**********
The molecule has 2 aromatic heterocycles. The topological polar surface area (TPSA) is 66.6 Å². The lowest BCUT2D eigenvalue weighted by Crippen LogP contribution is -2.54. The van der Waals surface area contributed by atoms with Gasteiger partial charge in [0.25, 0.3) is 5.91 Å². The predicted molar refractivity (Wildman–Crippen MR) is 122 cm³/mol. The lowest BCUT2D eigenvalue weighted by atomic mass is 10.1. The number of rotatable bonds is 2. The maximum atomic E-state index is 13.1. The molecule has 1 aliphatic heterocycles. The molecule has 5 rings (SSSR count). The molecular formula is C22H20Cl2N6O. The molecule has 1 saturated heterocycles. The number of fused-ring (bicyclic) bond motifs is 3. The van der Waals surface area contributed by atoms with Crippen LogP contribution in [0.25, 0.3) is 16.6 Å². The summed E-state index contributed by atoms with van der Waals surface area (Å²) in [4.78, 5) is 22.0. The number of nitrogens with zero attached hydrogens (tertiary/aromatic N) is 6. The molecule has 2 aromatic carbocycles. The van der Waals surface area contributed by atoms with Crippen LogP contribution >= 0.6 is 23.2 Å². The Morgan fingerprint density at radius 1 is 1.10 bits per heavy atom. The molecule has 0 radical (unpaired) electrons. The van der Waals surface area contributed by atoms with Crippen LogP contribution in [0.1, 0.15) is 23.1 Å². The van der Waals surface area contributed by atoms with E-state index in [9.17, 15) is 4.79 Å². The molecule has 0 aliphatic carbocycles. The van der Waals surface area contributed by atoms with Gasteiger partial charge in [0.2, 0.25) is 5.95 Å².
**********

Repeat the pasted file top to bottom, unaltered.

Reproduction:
The molecule has 2 aromatic heterocycles. The topological polar surface area (TPSA) is 66.6 Å². The lowest BCUT2D eigenvalue weighted by Crippen LogP contribution is -2.54. The van der Waals surface area contributed by atoms with Gasteiger partial charge in [0.25, 0.3) is 5.91 Å². The predicted molar refractivity (Wildman–Crippen MR) is 122 cm³/mol. The lowest BCUT2D eigenvalue weighted by atomic mass is 10.1. The number of rotatable bonds is 2. The maximum atomic E-state index is 13.1. The molecule has 1 aliphatic heterocycles. The molecule has 5 rings (SSSR count). The molecular formula is C22H20Cl2N6O. The molecule has 1 saturated heterocycles. The number of fused-ring (bicyclic) bond motifs is 3. The van der Waals surface area contributed by atoms with Crippen LogP contribution in [0.25, 0.3) is 16.6 Å². The summed E-state index contributed by atoms with van der Waals surface area (Å²) in [4.78, 5) is 22.0. The number of nitrogens with zero attached hydrogens (tertiary/aromatic N) is 6. The molecule has 2 aromatic carbocycles. The van der Waals surface area contributed by atoms with Crippen LogP contribution >= 0.6 is 23.2 Å². The Morgan fingerprint density at radius 1 is 1.10 bits per heavy atom. The molecule has 0 radical (unpaired) electrons. The van der Waals surface area contributed by atoms with Crippen LogP contribution in [0.1, 0.15) is 23.1 Å². The van der Waals surface area contributed by atoms with E-state index in [9.17, 15) is 4.79 Å². The molecule has 0 aliphatic carbocycles. The van der Waals surface area contributed by atoms with Gasteiger partial charge in [0.2, 0.25) is 5.95 Å².